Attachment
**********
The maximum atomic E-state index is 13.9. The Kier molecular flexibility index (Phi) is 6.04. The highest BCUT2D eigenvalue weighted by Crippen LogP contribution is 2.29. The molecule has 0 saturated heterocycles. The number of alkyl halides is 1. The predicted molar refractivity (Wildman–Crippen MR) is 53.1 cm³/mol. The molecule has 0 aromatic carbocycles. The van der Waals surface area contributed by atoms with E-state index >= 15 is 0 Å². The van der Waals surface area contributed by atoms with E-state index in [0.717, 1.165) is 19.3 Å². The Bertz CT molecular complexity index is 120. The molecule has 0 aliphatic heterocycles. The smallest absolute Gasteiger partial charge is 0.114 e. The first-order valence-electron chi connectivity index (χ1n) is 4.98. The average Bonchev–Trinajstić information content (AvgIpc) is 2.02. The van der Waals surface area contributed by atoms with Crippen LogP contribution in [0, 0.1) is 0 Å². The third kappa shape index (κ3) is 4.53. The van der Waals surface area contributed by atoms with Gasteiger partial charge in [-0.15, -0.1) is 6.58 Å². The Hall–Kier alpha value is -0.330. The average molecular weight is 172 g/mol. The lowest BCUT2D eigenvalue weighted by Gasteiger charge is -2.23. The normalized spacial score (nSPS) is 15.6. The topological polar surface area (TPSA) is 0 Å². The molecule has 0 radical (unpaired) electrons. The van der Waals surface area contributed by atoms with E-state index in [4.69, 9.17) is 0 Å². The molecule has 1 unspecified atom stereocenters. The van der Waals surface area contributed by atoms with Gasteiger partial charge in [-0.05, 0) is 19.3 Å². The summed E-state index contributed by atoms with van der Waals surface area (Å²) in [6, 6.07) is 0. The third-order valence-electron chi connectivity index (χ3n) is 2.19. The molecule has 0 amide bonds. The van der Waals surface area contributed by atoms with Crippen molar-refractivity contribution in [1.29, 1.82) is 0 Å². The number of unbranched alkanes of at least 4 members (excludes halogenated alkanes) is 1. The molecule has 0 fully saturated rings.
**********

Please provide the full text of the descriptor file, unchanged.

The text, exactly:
The maximum atomic E-state index is 13.9. The Kier molecular flexibility index (Phi) is 6.04. The highest BCUT2D eigenvalue weighted by Crippen LogP contribution is 2.29. The molecule has 0 saturated heterocycles. The number of alkyl halides is 1. The predicted molar refractivity (Wildman–Crippen MR) is 53.1 cm³/mol. The molecule has 0 aromatic carbocycles. The van der Waals surface area contributed by atoms with E-state index >= 15 is 0 Å². The van der Waals surface area contributed by atoms with E-state index in [0.717, 1.165) is 19.3 Å². The Bertz CT molecular complexity index is 120. The molecule has 0 aliphatic heterocycles. The smallest absolute Gasteiger partial charge is 0.114 e. The first-order valence-electron chi connectivity index (χ1n) is 4.98. The average Bonchev–Trinajstić information content (AvgIpc) is 2.02. The van der Waals surface area contributed by atoms with Crippen LogP contribution in [0, 0.1) is 0 Å². The third kappa shape index (κ3) is 4.53. The van der Waals surface area contributed by atoms with Gasteiger partial charge in [-0.15, -0.1) is 6.58 Å². The Hall–Kier alpha value is -0.330. The average molecular weight is 172 g/mol. The lowest BCUT2D eigenvalue weighted by Gasteiger charge is -2.23. The normalized spacial score (nSPS) is 15.6. The topological polar surface area (TPSA) is 0 Å². The molecule has 0 radical (unpaired) electrons. The van der Waals surface area contributed by atoms with E-state index in [4.69, 9.17) is 0 Å². The molecule has 1 unspecified atom stereocenters. The van der Waals surface area contributed by atoms with Gasteiger partial charge in [-0.05, 0) is 19.3 Å². The summed E-state index contributed by atoms with van der Waals surface area (Å²) in [6, 6.07) is 0. The third-order valence-electron chi connectivity index (χ3n) is 2.19. The molecule has 0 amide bonds. The van der Waals surface area contributed by atoms with Crippen molar-refractivity contribution in [1.29, 1.82) is 0 Å². The number of unbranched alkanes of at least 4 members (excludes halogenated alkanes) is 1. The molecule has 0 fully saturated rings.